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Meningitis B: What You Need To Know

A petition is calling for the meningitis B vaccine to be given to all children after images of a toddler who died from the disease went viral. Warning: You may find some of the images in this post distressing.

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The parents of a 2-year-old girl who recently died from meningitis have shared images of their daughter in hospital to raise awareness.

Since then, thousands of people have signed a petition to extend meningitis B vaccinations to older children.

A national meningitis B vaccination program was launched last year and the vaccine is offered on the NHS when children are aged between 2 and 5 months. But if parents of older children want them vaccinated they must pay privately.

It's usually caused by bacteria or a virus.

The viral form is the most common, but the bacterial form is the most dangerous, according to the NHS. Rarely, meningitis can also be caused by a fungus or parasite.

Most cases of bacterial meningitis in the UK and Ireland are caused by neisseria meningitidis, often called meningococcal bacteria. Of the 12 known groups of meningococcal bacteria, group B – which is protected against by the meningitis B vaccine – is responsible for about 90% of meningococcal infections in the UK.

Meningitis B has infected between 500 and 1,700 people every year for the past 20 years, with around 1 in 10 dying from the infection. It mainly affects babies and young children.

It's not possible to tell what type of meningitis someone has from the symptoms, so all suspected cases should be treated as a medical emergency, says the NHS.

Babies and under-5s are particularly susceptible to meningitis.

This is Charlotte Cleverley-Bisman, who became famous in New Zealand as the face of a meningitis awareness campaign. She was diagnosed with meningococcal disease in 2004 and less than a month later had all four limbs amputated in order to survive.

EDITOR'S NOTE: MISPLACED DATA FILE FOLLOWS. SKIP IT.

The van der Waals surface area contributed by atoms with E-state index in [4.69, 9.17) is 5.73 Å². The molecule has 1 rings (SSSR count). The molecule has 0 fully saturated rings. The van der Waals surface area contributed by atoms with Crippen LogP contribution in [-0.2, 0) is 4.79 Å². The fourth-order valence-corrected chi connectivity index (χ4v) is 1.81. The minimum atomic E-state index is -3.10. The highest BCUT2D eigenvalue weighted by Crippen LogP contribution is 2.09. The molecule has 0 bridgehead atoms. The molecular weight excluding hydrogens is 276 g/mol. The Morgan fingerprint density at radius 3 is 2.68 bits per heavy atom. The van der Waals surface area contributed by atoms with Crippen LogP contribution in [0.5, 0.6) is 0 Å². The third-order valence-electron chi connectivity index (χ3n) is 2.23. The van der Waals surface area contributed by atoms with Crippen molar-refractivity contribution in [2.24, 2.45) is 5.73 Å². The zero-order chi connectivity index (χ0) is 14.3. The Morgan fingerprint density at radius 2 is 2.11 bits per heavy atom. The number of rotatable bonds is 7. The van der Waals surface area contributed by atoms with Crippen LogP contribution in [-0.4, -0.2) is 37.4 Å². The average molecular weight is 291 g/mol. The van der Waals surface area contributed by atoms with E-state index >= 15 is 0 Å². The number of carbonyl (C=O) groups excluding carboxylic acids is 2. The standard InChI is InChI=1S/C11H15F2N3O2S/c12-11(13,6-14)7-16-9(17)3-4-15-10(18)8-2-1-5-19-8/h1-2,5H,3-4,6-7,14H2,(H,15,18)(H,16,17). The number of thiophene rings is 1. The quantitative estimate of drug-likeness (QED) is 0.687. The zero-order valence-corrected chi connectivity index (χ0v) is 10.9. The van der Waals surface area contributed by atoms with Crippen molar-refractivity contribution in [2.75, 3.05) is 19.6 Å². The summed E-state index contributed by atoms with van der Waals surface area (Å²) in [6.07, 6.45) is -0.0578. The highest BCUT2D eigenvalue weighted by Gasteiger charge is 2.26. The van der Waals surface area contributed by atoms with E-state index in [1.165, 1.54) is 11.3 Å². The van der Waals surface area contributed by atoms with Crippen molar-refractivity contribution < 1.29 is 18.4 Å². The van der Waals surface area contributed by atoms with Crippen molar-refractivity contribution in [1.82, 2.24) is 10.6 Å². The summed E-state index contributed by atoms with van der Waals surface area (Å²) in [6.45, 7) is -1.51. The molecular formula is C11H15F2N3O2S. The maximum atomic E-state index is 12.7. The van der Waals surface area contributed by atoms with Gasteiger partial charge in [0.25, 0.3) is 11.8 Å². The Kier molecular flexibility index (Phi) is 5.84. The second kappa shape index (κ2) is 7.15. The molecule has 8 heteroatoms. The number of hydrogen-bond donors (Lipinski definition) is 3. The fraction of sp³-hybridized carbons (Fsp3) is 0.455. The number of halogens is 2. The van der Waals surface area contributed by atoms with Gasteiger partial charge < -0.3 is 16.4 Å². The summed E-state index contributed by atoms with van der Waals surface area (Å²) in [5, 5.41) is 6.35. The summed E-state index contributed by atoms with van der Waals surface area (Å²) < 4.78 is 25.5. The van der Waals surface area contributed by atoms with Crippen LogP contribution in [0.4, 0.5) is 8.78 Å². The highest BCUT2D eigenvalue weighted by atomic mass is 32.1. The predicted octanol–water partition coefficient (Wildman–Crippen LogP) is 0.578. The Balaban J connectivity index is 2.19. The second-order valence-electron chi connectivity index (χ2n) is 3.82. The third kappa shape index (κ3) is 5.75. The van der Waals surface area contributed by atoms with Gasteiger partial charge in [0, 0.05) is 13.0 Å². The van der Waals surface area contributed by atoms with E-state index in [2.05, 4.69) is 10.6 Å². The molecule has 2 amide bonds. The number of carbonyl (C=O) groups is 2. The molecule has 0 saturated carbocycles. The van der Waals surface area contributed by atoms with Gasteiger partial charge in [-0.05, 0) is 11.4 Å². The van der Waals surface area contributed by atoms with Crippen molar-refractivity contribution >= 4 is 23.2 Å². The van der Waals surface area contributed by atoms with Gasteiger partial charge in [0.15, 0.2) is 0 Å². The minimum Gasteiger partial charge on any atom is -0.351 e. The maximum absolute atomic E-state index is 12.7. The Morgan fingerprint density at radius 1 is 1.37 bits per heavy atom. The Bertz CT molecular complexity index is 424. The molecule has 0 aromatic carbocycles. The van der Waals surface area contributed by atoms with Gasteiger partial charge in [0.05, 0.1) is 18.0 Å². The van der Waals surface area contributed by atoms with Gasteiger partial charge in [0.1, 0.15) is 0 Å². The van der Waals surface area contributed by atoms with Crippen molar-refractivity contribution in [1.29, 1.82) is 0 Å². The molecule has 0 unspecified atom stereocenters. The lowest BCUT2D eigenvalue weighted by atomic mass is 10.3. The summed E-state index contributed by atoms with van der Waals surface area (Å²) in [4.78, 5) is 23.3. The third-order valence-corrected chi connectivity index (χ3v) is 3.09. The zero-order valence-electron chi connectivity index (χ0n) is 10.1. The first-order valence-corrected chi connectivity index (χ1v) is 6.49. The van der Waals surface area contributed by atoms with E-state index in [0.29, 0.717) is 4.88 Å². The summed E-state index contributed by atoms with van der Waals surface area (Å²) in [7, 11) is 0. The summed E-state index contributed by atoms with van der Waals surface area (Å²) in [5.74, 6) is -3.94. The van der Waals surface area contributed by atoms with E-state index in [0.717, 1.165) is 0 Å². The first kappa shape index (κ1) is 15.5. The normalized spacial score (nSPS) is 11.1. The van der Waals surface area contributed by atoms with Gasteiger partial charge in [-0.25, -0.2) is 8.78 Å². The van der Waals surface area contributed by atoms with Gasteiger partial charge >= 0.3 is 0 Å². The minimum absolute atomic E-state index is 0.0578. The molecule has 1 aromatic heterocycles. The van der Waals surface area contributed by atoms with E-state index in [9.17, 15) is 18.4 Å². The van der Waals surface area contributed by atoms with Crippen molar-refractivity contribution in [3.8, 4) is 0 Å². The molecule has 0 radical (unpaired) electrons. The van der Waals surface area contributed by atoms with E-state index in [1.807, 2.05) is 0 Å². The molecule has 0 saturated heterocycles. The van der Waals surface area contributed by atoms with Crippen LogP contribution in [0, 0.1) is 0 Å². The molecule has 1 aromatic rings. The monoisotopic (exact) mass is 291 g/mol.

But adults can get it too. It can be very serious, leading to brain damage, amputations, and death.

Instagram: @meningitis_now

Jacob Gray lost his legs after contracting the disease and spent 699 days in hospital. He now campaigns as a young ambassador for charity Meningitis Now to raise awareness.

But not every case of meningitis involves a rash.

Hugh Macknight / PA WIRE

Last year Meningitis Now ran a campaign warning people not to wait for a rash, as it doesn't always appear and if it does, it could be too late.

Warning signs for babies with the disease include: fever; vomiting and refusing to feed; feeling agitated and not wanting to be picked up; becoming drowsy, floppy, and unresponsive; breathing rapidly; having pale, blotchy skin; having a tense, bulging soft spot on their head; having a stiff neck and disliking bright lights; having convulsions or seizures.

Adults experience similar symptoms to babies and young children.

These can include: a fever, with cold hands and feet; vomiting; drowsiness and difficulty waking up; confusion and irritability; severe muscle pain; pale blotchy skin; a severe headache; a stiff neck; sensitivity to light; and convulsion or seizures.

There are several vaccines that protect against the many kinds of bacteria that can cause meningitis.

These include the meningitis B and C vaccines, the MMR vaccine, and the pneumococcal vaccine.

A vaccination programme against meningitis C that began in 1999 has seen the number of cases of meningitis C drop.

A meningitis B vaccine programme began in the UK in September 2015. The vaccine is offered free to children who are between 2 and 5 months old as part of their childhood immunisations, and is also available to people who have a medical condition that puts them at increased risk of meningitis B.

Babies born before May 2015 are not offered the vaccine on the NHS, but their parents may choose to pay privately to get it.

Kelly Oakes is science editor for BuzzFeed and is based in London.

Contact Kelly Oakes at

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